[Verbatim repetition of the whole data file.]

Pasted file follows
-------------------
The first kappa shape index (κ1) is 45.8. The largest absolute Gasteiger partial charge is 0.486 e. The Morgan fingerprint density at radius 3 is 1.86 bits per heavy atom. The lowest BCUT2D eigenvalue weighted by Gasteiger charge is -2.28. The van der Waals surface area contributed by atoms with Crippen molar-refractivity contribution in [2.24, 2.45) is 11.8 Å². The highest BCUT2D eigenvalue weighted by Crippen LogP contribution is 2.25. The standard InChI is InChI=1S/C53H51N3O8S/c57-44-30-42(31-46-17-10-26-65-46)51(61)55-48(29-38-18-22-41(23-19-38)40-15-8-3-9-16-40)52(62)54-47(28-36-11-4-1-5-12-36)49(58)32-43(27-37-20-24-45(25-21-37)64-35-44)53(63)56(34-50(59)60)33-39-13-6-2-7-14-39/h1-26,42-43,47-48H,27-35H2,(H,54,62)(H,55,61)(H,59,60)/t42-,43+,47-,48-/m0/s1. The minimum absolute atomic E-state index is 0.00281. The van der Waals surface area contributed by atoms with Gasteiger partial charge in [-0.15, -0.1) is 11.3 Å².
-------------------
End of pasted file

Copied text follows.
The first kappa shape index (κ1) is 45.8. The largest absolute Gasteiger partial charge is 0.486 e. The Morgan fingerprint density at radius 3 is 1.86 bits per heavy atom. The lowest BCUT2D eigenvalue weighted by Gasteiger charge is -2.28. The van der Waals surface area contributed by atoms with Crippen molar-refractivity contribution in [2.24, 2.45) is 11.8 Å². The highest BCUT2D eigenvalue weighted by Crippen LogP contribution is 2.25. The standard InChI is InChI=1S/C53H51N3O8S/c57-44-30-42(31-46-17-10-26-65-46)51(61)55-48(29-38-18-22-41(23-19-38)40-15-8-3-9-16-40)52(62)54-47(28-36-11-4-1-5-12-36)49(58)32-43(27-37-20-24-45(25-21-37)64-35-44)53(63)56(34-50(59)60)33-39-13-6-2-7-14-39/h1-26,42-43,47-48H,27-35H2,(H,54,62)(H,55,61)(H,59,60)/t42-,43+,47-,48-/m0/s1. The minimum absolute atomic E-state index is 0.00281. The van der Waals surface area contributed by atoms with Gasteiger partial charge in [-0.15, -0.1) is 11.3 Å².